I liked everything about the Hydrow’s interface. All the design decisions they made felt both thoughtful and user-driven. For beginners, the first thing you see on the home screen is a 15 minute welcome class, followed by two others that make up the Learn to Row section. These helpful introductory classes, coupled with the fact that the Hydrow Athletes are world-class, competitive rowers who have spent years perfecting the stroke and how to teach it, make this an excellent machine for a beginner.
The search functions are easy to use and you can either mark your favorite classes or go into your workout history and replay classes directly from that list. There’s a countdown after you press play before the actual class begins, giving you time to get comfortable and strapped in. Most of the rowing workouts (with the exception of the All in One Rows, which have a warm up, workout and cool down) don’t include a cool down, but I like that that when you’re done rowing, the app automatically feeds you a 5 minute Cool Down Row so you don’t need to seek one out. In addition to that cool down row, the Hydrow will also begin recommending classes based on your previous choices and fitness level.
Perhaps my favorite of these many thoughtful features was that the Circuit classes, which include rowing and floor exercises, show you the entire class plan before you hit play, including each exercise and the lengths of different segments. This helped me avoid a class with a lot of push ups on a day when I simply wasn’t in the mood. At 20 minutes long, the Circuit classes are also great to stack with a 10 minute row or Core Pilates workout.
In addition to rowing workouts and the aforementioned Circuit classes, which were just added to the Hydrow in January, the membership includes strength, Pilates, yoga, and mobility classes. As a fan of Pilates, I appreciated that they differentiate between Classical Pilates and classes they call Whole Body Pilates, which feature more Pilates-inspired bodyweight moves — all of which are a great addition to my rowing workouts.
The strength classes are interesting as well as challenging and the stretch/mobility classes, which focus on the muscles and body parts that require the most love after rowing, feel great. And, of course, all these different formats makes the $44 monthly membership easier to swallow.
Unlike the leaderboards on many connected fitness machines that place you based on Output, the Hydrow leaderboard is based on meters rowed. Given that the workouts are meant to simulate rowing on the water, in which your progress would be determined based on distance, this makes sense. If you were in a boat racing alongside others, your opponent might pull ahead by a few meters, only to get tired and allow you to catch up and maybe pull ahead. But translate this to a leaderboard on a rowing machine and it can get frustrating.
Likewise, if you take a few strokes off to rest on the instructor’s recommendation and the rowers around you on the board do not, be prepared to fall. During one 30 minute row, I followed the instructor and took a full minute of rest in the middle of the class — thus losing 25 spots on the leaderboard (most of which I had proudly gained during the previous set of intervals).
If you’re the type of person who hides the leaderboard or doesn’t pay much attention to it, this won’t bother you at all. But for people who do take motivation from the competition, these features may be irritating.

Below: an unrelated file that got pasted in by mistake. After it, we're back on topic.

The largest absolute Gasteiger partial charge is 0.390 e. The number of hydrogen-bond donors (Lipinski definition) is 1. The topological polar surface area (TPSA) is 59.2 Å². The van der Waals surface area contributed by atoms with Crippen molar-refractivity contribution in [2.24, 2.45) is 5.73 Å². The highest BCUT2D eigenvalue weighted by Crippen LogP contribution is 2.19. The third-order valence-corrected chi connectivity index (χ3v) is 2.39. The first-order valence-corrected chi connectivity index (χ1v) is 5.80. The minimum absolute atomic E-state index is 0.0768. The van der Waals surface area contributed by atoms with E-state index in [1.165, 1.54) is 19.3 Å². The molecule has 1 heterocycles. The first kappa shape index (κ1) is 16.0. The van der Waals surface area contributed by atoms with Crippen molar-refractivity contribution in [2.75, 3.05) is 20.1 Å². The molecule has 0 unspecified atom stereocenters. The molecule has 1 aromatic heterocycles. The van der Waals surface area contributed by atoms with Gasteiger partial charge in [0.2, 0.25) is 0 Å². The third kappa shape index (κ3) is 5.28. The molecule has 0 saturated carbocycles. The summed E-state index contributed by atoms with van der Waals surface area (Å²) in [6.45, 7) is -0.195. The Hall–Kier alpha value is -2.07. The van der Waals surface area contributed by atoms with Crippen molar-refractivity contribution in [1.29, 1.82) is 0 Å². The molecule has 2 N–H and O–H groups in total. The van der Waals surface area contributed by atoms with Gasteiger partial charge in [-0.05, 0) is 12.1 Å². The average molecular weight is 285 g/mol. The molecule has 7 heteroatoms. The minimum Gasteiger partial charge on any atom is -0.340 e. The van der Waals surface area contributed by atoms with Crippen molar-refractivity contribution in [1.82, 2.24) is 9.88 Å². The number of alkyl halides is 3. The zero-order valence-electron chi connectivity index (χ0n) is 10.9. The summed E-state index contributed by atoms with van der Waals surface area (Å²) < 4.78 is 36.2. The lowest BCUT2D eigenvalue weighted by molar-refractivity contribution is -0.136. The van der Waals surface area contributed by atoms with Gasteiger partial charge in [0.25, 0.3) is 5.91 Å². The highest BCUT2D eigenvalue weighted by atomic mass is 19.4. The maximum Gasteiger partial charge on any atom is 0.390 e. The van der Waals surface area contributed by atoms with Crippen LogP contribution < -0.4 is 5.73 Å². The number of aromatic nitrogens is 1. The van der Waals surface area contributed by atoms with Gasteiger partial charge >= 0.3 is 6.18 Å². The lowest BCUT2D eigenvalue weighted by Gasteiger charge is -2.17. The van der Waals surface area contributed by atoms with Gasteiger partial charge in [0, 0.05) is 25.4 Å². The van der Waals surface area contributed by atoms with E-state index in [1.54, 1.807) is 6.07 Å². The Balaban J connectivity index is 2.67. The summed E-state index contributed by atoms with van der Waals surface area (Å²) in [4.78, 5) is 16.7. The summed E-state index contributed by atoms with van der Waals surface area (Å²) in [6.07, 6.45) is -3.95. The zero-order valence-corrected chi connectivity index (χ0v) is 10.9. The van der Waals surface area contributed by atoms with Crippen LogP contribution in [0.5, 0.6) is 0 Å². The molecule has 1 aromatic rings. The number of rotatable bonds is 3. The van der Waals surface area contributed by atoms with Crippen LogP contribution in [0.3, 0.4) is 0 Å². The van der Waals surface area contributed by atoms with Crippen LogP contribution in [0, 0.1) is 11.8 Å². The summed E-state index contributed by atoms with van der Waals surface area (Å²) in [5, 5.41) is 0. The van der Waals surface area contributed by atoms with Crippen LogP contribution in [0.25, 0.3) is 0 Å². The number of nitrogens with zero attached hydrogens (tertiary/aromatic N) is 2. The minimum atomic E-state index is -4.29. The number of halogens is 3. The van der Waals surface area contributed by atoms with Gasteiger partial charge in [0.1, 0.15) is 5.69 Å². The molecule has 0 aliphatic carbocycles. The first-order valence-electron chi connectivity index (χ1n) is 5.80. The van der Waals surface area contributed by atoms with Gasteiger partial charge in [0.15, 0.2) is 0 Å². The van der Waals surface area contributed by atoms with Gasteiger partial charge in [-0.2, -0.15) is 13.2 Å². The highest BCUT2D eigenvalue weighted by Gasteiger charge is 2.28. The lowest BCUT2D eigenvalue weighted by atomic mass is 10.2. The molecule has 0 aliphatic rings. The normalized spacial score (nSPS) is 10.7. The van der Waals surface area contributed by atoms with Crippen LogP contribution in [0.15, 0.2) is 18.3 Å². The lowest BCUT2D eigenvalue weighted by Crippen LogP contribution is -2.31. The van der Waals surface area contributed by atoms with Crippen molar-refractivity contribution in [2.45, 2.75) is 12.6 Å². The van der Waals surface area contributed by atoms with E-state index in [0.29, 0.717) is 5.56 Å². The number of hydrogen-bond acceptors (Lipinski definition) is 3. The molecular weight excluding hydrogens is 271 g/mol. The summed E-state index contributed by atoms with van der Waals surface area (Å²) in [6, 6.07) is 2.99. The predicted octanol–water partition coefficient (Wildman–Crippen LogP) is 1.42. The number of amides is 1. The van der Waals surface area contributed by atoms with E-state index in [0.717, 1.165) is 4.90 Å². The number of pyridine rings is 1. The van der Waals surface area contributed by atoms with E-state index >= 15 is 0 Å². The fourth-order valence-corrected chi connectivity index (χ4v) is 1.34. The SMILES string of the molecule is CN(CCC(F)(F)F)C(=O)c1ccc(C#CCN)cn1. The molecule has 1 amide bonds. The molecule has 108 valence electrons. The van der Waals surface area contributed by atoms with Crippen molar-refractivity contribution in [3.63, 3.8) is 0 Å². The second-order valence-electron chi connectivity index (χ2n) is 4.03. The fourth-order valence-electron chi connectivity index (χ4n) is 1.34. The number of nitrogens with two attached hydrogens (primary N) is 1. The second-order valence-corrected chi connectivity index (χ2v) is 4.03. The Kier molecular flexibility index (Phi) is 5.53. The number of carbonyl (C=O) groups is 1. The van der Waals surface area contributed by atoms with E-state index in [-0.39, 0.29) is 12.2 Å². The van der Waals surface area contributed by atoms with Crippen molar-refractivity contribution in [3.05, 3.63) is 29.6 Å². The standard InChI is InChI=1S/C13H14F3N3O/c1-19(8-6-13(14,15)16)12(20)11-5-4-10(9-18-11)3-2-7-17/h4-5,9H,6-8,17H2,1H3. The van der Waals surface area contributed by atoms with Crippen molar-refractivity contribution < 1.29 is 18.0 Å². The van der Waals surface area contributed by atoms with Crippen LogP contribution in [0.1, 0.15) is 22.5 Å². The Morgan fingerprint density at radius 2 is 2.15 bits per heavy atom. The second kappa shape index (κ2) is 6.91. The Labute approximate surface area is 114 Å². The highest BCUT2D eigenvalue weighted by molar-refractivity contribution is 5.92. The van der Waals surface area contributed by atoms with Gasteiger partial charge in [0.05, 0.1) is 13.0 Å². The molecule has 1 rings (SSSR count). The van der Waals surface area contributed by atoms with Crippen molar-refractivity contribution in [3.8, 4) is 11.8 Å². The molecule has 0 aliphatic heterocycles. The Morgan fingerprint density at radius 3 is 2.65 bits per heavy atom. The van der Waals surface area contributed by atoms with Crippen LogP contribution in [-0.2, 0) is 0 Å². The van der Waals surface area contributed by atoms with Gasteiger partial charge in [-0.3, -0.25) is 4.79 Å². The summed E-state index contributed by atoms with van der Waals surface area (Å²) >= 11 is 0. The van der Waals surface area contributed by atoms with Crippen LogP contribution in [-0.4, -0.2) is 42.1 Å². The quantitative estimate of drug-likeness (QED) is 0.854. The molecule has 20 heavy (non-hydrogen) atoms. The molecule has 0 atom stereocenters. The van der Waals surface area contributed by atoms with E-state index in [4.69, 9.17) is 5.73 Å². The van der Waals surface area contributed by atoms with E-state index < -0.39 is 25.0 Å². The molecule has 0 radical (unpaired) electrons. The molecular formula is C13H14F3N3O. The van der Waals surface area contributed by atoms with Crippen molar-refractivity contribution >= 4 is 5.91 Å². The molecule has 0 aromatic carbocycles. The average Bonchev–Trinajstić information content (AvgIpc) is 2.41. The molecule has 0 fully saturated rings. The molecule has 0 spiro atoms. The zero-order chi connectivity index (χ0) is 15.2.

At over $40 per month, the membership fee for the Hydrow is not cheap. Adding insult to injury, there are only around 10 new live rowing classes per week, and many of them first air in the middle of the workday (for comparison, the Echelon Row-S has around 30 live rowing classes per week and the monthly subscription fee is $35, or less if you pay annually). Considering that they are being broadcast live from the water, this does make sense logistically. And, it must be said, none of the other class formats are broadcast live either.
There are thousands of classes in the on-demand library to choose from, so you’ll never run out of workouts, but with the Hydrow you likely won’t be able to rely on the live class experience for motivation every time you get on the rower.
In addition to the original Hydrow Rower ($2,495), Hydrow also sells the more compact Hydrow Wave Rower ($1,895). While you get access to all the same classes, the screen is smaller (16 inches versus 22 inches) and doesn’t rotate, the rower itself is 30% smaller and lighter, and the slide and track are made of less premium materials.
In price, design and class offerings, the Hydrow most closely compares to the Peloton Row ($3,195, then $44 per month). Both machines are an attractive combination of silver and black, both have a screen that swivels and both offer access to classes in other exercise formats as part of the monthly membership (which costs the same). The biggest difference lies in the rowing classes themselves; on the Peloton Row, the instructors teach from a studio and the Hydrow Athletes teach from the water. In fact, the only other rowing machine that does water-based classes is the NordicTrack RW900 Rower ($1,999). The Peloton Row does give you more personalized workout guidance in the form of personal pace targets and form assistance, which could make up for the discrepancy in price.
As an avid rower, I felt that the rowing classes lived up to the hype and worth the higher cost. The Hydrow Athletes are engaging, motivating and fun to be with and the workouts themselves are challenging. I enjoyed the other class formats as well, particularly the Pilates classes, and the interface was intuitive and easy to navigate. Physically, the machine is attractive and feels good to row — plus you don’t need to assemble it yourself.
All that said, the price is high (only the Peloton Row, at $3,195, is more expensive), as is the monthly membership fee. If you have a limited budget, you can get a well-built rower like the Echelon Row-S that offers engaging and challenging workouts for less. But if you want workout videos that put you in a rowing boat on the water, plus let you travel around the world while you’re doing it, you can’t do better than the Hydrow Rower.